Robin Williams - Violin/Fiddle, Viola, Cello


Where and how did you get your start in music?

My mother was a fine pianist, so some of my earliest memories are of sitting very still in her lap and watching her fingers as s
he played. Daddy had a beautiful voice – although he only knew the first line of any given song, and could change keys at least 3 times before he got to the end of the line!  At 5, I heard a lady play the violin at our church. I had never heard such a lovely sound. That was it for me. I knew the violin was going to be my instrument. I took piano lessons, but never caught the bug. It seemed so easy for Mamma and it was so hard for me! The piano and I have maintained an adversarial relationship ever since. Though I did pass my piano barrier, there was that little proviso that I never play the piano in public. I’m okay with that! In 6th grade my school offered orchestra and I finally got the chance to play the violin.


What is your favorite style of music to play/ What is your primary instrument?

I have eclectic taste in music. I love to play Bach but I also enjoy playing fiddle tunes – anything from good ol’ Texas swing to bluegrass and Irish fiddle. The fiddling kind of came about by necessity when we had first opened Arbor Music.  Rachelle Butaud came in wanting fiddle lessons for her son, Mitchell. I told her that I was classically trained but would do my best to learn along with him. It opened up a whole new world for me.

Who is your favorite composer/musician?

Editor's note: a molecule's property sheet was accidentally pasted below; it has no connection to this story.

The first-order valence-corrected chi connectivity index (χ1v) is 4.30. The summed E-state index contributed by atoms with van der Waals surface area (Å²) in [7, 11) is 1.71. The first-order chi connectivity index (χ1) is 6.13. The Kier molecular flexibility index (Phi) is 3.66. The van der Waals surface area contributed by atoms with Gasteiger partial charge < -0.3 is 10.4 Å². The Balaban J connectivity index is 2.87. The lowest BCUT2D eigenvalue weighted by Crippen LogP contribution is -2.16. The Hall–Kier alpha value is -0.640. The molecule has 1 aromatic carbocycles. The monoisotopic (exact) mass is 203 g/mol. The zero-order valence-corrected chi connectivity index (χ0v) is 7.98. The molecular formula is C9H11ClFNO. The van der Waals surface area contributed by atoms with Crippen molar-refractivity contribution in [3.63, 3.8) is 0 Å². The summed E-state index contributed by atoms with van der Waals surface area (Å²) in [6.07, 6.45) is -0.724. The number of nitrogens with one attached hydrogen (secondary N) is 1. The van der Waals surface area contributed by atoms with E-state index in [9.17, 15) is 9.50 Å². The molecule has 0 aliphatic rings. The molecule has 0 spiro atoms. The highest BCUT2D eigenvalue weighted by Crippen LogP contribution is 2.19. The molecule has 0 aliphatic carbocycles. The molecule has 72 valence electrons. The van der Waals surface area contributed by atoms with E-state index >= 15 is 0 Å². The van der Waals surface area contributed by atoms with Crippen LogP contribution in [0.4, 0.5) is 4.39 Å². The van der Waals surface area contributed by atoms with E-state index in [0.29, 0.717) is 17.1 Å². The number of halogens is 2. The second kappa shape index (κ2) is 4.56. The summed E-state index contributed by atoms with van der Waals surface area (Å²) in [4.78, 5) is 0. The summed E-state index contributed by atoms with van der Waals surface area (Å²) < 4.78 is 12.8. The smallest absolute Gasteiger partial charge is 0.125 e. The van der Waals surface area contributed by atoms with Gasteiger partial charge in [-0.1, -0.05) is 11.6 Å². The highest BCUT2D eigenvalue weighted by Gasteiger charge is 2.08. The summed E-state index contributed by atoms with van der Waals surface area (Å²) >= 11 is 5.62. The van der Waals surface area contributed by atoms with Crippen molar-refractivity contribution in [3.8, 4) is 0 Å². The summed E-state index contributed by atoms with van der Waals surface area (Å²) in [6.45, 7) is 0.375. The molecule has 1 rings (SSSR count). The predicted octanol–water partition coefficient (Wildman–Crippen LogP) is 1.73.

The 4 B’s : Bach, Brahms, Bartok, and Bob Wills.


What inspired you to teach/what do you enjoy about teaching?

Four incredibly dear violin teachers inspired me to teach - each one with different strengths. Marilyn Llewelyn started me off with love of excellent intonation and strength of tone, Rosemary Jodeit gave me her sensitivity of phrasing and a wise approach to fingering. Melissa Pierson successfully rebuilt my bow hand and showed me how to release tension in my playing, and finally, David Chassow, taught me how to practice. I try to bring their gifts to me into every lesson.

How do you motivate students to practice

I try to find what ignites their spark. Some people respond to science, some to number, while others are poets and story tellers. We find the thing that inspires.  M&M’s work pretty well, but some people like Starbursts better! All levity aside, I know how difficult it is to find time to practice. Ideally, I would like all of my students to practice daily - not because it is forced upon them, but because they simply love to express themselves through music. That is not what happens in the very early stages of playing. Don't let yourself fall for the "I shouldn't have to tell them to practice" line. There are rare self-motivated children (I teach more than my fair share of them, by the way!) but more often than not, your child will need you to help them pass quickly through that miserable brand-new beginner stage. This is for the best for your child because their success gives them legitimate and merited self-respect. This is best for your family because you will begin to hear lovely music, skillfully played. 

What are some unique things you do to make a positive impact on students’ musical growth?

I spend a great deal of time in setting the bow hand and posture. So much frustration can be avoided by making sure their technique is healthy from the start so that they will be able to make steady progress without having to backtrack to fix bad habits.
I insist that my students play in tune, and most importantly,I try to help people become teachable.


If you were a tree, what kind of tree would you be?

I would be a pine tree – because because they are so lovely and tall and somebody in our family should get some altitude